Albert Canal

In September 1944, to help clear the port of Antwerp in Belgium, the Calgary Highlanders were ordered to cross the heavily defended Albert Canal and establish a bridgehead. The plan called for a small patrol from “C” Company to cross over a lock gate on the canal and secure a bridgehead. Two more Companies would follow and the engineers could start construction of a bridge.

Sergeant Clarence Crockett led the patrol of eight volunteers in the early hours of September 22. Carrying only weapons and ammunition, the patrol moved across a demolished footbridge to an island in the centre of the canal. They moved silently to the edge of the 90 foot-wide lock gate and began to carefully walk along the top, only to discover that the last eight feet had been destroyed. The only connection to the shore was a six-inch pipe with a taught cable stretched across it. Sergeant Crockett and Corporal Roy Harold edged across the pipe and managed to reach the enemy shore, enabling the remainder of the patrol to safely reach the bank. The Germans had been alerted and immediately opened fire with two machine guns and flares, wounding the last member of the patrol and preventing the remainder of the regiment from crossing.
Sergeant Crockett organized the various weapons of the patrol and set up a routine of continuous fire, persuading the enemy that a much larger force had actually crossed the canal. Much later, after re-establishing radio contact with the Battalion, “C” Company crossed the canal to join the patrol and was advised that the bridgehead had been taken.

The following day, the Highlanders expanded their bridgehead and, led by Major Bruce McKenzie, repulsed several enemy counter-attacks. By evening, the engineers had completed the bridge and joined in the fight. The Germans attacked again that night, but by morning the regiment had been reinforced by the Regiment de Maisonneuve and the bridgehead was secured.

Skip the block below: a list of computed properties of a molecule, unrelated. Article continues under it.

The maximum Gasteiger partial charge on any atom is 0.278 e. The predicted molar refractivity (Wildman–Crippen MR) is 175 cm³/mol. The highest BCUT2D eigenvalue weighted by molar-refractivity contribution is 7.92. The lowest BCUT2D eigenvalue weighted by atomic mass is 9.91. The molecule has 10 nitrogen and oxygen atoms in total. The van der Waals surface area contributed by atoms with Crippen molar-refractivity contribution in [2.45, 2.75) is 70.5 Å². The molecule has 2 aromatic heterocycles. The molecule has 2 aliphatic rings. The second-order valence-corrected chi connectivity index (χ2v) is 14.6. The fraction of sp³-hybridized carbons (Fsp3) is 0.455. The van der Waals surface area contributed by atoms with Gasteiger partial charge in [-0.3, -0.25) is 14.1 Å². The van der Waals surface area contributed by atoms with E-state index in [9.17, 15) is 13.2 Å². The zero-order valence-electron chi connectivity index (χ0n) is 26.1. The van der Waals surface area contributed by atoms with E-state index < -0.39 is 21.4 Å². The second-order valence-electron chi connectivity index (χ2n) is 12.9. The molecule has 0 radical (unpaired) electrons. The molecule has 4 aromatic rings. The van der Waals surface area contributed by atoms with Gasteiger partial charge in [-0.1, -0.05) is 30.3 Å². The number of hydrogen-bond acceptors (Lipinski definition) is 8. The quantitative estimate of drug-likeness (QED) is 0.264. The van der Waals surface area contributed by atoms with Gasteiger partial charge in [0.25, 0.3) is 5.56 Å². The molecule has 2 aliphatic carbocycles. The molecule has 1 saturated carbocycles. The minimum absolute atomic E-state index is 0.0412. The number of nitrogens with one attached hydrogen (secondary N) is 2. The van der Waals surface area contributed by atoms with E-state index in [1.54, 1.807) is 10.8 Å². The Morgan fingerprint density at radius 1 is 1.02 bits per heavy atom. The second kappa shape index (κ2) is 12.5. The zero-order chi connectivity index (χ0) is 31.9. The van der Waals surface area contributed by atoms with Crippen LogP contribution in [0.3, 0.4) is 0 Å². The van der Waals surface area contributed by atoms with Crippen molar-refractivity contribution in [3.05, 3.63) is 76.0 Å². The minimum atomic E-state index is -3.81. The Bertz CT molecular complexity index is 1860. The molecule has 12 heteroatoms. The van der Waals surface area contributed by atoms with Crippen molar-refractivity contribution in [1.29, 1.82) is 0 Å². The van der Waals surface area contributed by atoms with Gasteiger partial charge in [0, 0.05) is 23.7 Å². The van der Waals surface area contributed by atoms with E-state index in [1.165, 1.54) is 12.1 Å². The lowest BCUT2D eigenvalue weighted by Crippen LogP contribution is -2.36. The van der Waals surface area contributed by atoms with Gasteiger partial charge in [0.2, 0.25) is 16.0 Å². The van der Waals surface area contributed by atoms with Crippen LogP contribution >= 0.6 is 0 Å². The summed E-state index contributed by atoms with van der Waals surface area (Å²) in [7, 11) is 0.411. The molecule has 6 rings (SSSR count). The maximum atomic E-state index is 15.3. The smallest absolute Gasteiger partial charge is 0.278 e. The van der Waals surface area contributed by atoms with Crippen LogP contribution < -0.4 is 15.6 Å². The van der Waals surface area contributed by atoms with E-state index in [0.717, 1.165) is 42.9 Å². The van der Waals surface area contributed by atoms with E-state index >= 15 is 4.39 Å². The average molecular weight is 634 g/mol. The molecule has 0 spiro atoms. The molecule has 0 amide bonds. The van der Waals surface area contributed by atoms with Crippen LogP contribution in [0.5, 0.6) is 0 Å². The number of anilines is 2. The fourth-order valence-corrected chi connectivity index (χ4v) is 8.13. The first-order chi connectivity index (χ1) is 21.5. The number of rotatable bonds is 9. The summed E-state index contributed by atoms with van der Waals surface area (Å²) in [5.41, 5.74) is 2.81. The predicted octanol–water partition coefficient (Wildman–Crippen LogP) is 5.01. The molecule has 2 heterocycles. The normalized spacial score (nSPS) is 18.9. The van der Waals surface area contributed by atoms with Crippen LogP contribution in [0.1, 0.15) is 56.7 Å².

Sergeant Crockett was awarded the Distinguished Conduct Medal for his leadership and exemplary courage during the crossing of the Albert Canal. Major McKenzie was awarded the Distinguished Service Order for conducting the spirited defence of the bridgehead.

A full size diorama depicting Crockett and Harold greets the visitor to this gallery. Opposite this diorama is a 1:35 scale depiction of the Walcheren Causeway.

The 2nd Canadian Division was tasked with the job of securing Walcheren Causeway. On October 31 the 5 Brigades, which consisted of the Calgary Highlanders, the Black Watch (Royal Highland Regiment) of Canada, le Regiment de Maisonneuve, and the Fifth Field Regiment, Royal Canadian Artillery, attacked and successfully created a bridgehead across the causeway.

Other displays in the Second World War gallery include a life-size diorama incorporating a surviving example of a three-inch mortar. These weapons were used to great effect as the battalion’s organic artillery. Six tubes made up the Mortar Platoon, which belonged to Support Company. These mortars rode into action in Universal Carriers and could be set up quickly in mortar pits, or as in this diorama, behind a wall or other hard cover.

Also included in the gallery is a mural depicting the battalion at the end of the war, as it appeared on the return home to Canada.

The next section of the Museum features a display of medals, a replica of the Brooding Soldier monument that stands at St. Julien in Belgium, and a life size depiction of a Calgary Highlander standing vigil at a cenotaph. On the wall are the Battle Honours of the Calgary Highlanders.